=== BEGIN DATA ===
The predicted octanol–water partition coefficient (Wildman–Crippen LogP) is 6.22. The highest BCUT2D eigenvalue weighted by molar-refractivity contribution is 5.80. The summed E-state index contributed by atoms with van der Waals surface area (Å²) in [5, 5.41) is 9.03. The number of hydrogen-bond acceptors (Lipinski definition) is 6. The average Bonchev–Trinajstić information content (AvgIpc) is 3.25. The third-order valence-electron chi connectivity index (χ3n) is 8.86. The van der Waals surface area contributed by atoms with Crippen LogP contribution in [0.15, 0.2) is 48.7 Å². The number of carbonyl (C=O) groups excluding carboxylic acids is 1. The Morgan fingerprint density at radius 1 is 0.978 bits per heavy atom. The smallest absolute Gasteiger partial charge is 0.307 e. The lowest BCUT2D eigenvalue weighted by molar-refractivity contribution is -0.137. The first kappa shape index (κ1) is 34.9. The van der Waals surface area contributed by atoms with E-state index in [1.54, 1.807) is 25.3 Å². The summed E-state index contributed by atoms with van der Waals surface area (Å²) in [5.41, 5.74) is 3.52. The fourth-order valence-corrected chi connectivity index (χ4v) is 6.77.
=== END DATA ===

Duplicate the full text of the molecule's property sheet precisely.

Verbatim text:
The predicted octanol–water partition coefficient (Wildman–Crippen LogP) is 6.22. The highest BCUT2D eigenvalue weighted by molar-refractivity contribution is 5.80. The summed E-state index contributed by atoms with van der Waals surface area (Å²) in [5, 5.41) is 9.03. The number of hydrogen-bond acceptors (Lipinski definition) is 6. The average Bonchev–Trinajstić information content (AvgIpc) is 3.25. The third-order valence-electron chi connectivity index (χ3n) is 8.86. The van der Waals surface area contributed by atoms with Crippen LogP contribution in [0.15, 0.2) is 48.7 Å². The number of carbonyl (C=O) groups excluding carboxylic acids is 1. The Morgan fingerprint density at radius 1 is 0.978 bits per heavy atom. The smallest absolute Gasteiger partial charge is 0.307 e. The lowest BCUT2D eigenvalue weighted by molar-refractivity contribution is -0.137. The first kappa shape index (κ1) is 34.9. The van der Waals surface area contributed by atoms with E-state index in [1.54, 1.807) is 25.3 Å². The summed E-state index contributed by atoms with van der Waals surface area (Å²) in [5.41, 5.74) is 3.52. The fourth-order valence-corrected chi connectivity index (χ4v) is 6.77.